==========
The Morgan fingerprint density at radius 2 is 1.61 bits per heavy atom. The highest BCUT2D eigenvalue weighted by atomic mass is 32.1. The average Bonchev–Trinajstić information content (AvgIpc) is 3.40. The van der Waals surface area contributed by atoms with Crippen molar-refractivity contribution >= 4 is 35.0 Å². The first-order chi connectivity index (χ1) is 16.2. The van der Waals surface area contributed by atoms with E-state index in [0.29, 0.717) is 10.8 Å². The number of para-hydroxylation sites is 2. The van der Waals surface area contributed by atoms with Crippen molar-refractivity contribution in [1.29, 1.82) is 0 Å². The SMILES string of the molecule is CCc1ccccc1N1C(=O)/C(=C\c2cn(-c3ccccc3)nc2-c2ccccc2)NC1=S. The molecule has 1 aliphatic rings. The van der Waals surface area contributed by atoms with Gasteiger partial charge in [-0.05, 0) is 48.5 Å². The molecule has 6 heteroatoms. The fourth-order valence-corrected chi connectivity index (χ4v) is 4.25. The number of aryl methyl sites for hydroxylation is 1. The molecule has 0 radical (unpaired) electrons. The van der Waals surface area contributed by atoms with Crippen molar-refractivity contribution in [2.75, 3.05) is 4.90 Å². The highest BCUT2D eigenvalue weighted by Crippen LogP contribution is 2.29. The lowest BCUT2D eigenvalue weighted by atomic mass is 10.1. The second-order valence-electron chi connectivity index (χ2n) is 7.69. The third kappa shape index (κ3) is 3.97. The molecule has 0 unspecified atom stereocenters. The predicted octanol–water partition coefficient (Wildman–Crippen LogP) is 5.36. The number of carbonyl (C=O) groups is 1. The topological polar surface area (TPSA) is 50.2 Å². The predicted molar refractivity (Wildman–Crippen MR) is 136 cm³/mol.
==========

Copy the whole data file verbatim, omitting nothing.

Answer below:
The Morgan fingerprint density at radius 2 is 1.61 bits per heavy atom. The highest BCUT2D eigenvalue weighted by atomic mass is 32.1. The average Bonchev–Trinajstić information content (AvgIpc) is 3.40. The van der Waals surface area contributed by atoms with Crippen molar-refractivity contribution >= 4 is 35.0 Å². The first-order chi connectivity index (χ1) is 16.2. The van der Waals surface area contributed by atoms with E-state index in [0.29, 0.717) is 10.8 Å². The number of para-hydroxylation sites is 2. The van der Waals surface area contributed by atoms with Crippen molar-refractivity contribution in [1.29, 1.82) is 0 Å². The SMILES string of the molecule is CCc1ccccc1N1C(=O)/C(=C\c2cn(-c3ccccc3)nc2-c2ccccc2)NC1=S. The molecule has 1 aliphatic rings. The van der Waals surface area contributed by atoms with Gasteiger partial charge in [-0.05, 0) is 48.5 Å². The molecule has 6 heteroatoms. The fourth-order valence-corrected chi connectivity index (χ4v) is 4.25. The number of aryl methyl sites for hydroxylation is 1. The molecule has 0 radical (unpaired) electrons. The van der Waals surface area contributed by atoms with Crippen molar-refractivity contribution in [2.75, 3.05) is 4.90 Å². The highest BCUT2D eigenvalue weighted by Crippen LogP contribution is 2.29. The lowest BCUT2D eigenvalue weighted by atomic mass is 10.1. The second-order valence-electron chi connectivity index (χ2n) is 7.69. The third kappa shape index (κ3) is 3.97. The molecule has 0 unspecified atom stereocenters. The predicted octanol–water partition coefficient (Wildman–Crippen LogP) is 5.36. The number of carbonyl (C=O) groups is 1. The topological polar surface area (TPSA) is 50.2 Å². The predicted molar refractivity (Wildman–Crippen MR) is 136 cm³/mol.